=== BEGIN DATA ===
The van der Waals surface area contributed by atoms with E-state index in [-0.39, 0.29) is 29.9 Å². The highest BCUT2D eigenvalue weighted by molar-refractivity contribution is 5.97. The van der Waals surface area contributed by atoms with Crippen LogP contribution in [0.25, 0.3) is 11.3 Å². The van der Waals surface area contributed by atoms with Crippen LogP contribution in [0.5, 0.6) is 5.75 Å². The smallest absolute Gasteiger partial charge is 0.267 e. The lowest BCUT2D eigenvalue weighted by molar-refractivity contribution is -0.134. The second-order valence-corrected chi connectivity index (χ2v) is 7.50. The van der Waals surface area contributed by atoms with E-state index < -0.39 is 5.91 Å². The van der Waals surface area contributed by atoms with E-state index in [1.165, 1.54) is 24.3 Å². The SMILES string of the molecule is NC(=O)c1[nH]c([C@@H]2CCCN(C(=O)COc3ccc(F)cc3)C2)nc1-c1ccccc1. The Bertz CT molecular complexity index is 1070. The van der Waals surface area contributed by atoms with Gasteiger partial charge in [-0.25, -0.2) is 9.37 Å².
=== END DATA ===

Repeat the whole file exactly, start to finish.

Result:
The van der Waals surface area contributed by atoms with E-state index in [-0.39, 0.29) is 29.9 Å². The highest BCUT2D eigenvalue weighted by molar-refractivity contribution is 5.97. The van der Waals surface area contributed by atoms with Crippen LogP contribution in [0.25, 0.3) is 11.3 Å². The van der Waals surface area contributed by atoms with Crippen LogP contribution in [0.5, 0.6) is 5.75 Å². The smallest absolute Gasteiger partial charge is 0.267 e. The lowest BCUT2D eigenvalue weighted by molar-refractivity contribution is -0.134. The second-order valence-corrected chi connectivity index (χ2v) is 7.50. The van der Waals surface area contributed by atoms with E-state index < -0.39 is 5.91 Å². The van der Waals surface area contributed by atoms with E-state index in [1.165, 1.54) is 24.3 Å². The SMILES string of the molecule is NC(=O)c1[nH]c([C@@H]2CCCN(C(=O)COc3ccc(F)cc3)C2)nc1-c1ccccc1. The Bertz CT molecular complexity index is 1070. The van der Waals surface area contributed by atoms with Gasteiger partial charge in [-0.25, -0.2) is 9.37 Å².